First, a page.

Biofuel- Ethanol Feedstocks


Almost any plant-based material can be an ethanol feedstock. All plants contain sugars, and these sugars can be fermented to make ethanol in a process called “biochemical conversion.” Plant material also can be converted to ethanol using heat and chemicals in a process called “thermochemical conversion” (see Ethanol Production to learn more about these processes).

Some plants are easier to process into ethanol than others. Some don’t require many resources to grow, while others need many resources, as well as intensive care. Some plants are used… Learn more>>     


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Starch- and Sugar-Based Ethanol Feedstocks-    Nearly all ethanol is derived from starch- and sugar-based feedstocks. The sugars in these feedstocks are easy to extract and ferment, making large-scale ethanol production affordable. Corn is the leading U.S. crop and serves as the feedstock for most domestic ethanol production. Small amounts of wheat, milo and sugarcane are used, although the economics of these are not as favorable as corn. The Renewable Fuel Standard limits production of ethanol from starch-based feedstocks to 15 billion gallons to ensure there are enough feedstocks to meet demand in livestock feed, human food, and export markets…. Learn more>>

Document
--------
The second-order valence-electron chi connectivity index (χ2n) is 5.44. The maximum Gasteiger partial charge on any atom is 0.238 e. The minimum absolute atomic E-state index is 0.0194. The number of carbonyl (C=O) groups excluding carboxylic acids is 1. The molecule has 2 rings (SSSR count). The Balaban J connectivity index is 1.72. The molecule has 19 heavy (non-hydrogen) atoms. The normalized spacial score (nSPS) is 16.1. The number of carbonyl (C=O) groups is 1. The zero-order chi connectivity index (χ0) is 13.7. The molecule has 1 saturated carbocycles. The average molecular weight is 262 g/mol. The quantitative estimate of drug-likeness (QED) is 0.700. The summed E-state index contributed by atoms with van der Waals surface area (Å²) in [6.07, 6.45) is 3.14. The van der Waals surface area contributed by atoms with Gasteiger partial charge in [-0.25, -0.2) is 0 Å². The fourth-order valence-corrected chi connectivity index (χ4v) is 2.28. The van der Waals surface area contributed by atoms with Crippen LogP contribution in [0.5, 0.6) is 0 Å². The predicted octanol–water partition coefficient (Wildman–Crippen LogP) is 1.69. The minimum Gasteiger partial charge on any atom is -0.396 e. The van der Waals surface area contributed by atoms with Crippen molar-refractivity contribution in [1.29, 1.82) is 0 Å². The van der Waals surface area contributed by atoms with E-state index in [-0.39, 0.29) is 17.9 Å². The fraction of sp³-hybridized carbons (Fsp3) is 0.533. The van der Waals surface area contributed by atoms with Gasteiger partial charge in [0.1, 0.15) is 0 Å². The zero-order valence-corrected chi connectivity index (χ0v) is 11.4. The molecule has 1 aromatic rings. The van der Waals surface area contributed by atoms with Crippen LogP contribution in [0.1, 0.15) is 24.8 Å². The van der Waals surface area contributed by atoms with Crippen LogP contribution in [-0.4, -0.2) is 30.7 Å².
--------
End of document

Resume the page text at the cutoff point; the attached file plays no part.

Cellulosic Ethanol Feedstocks-   Cellulosic feedstocks offer many advantages over starch- and sugar-based feedstocks. They are more abundant and can be used to produce..Learn more>>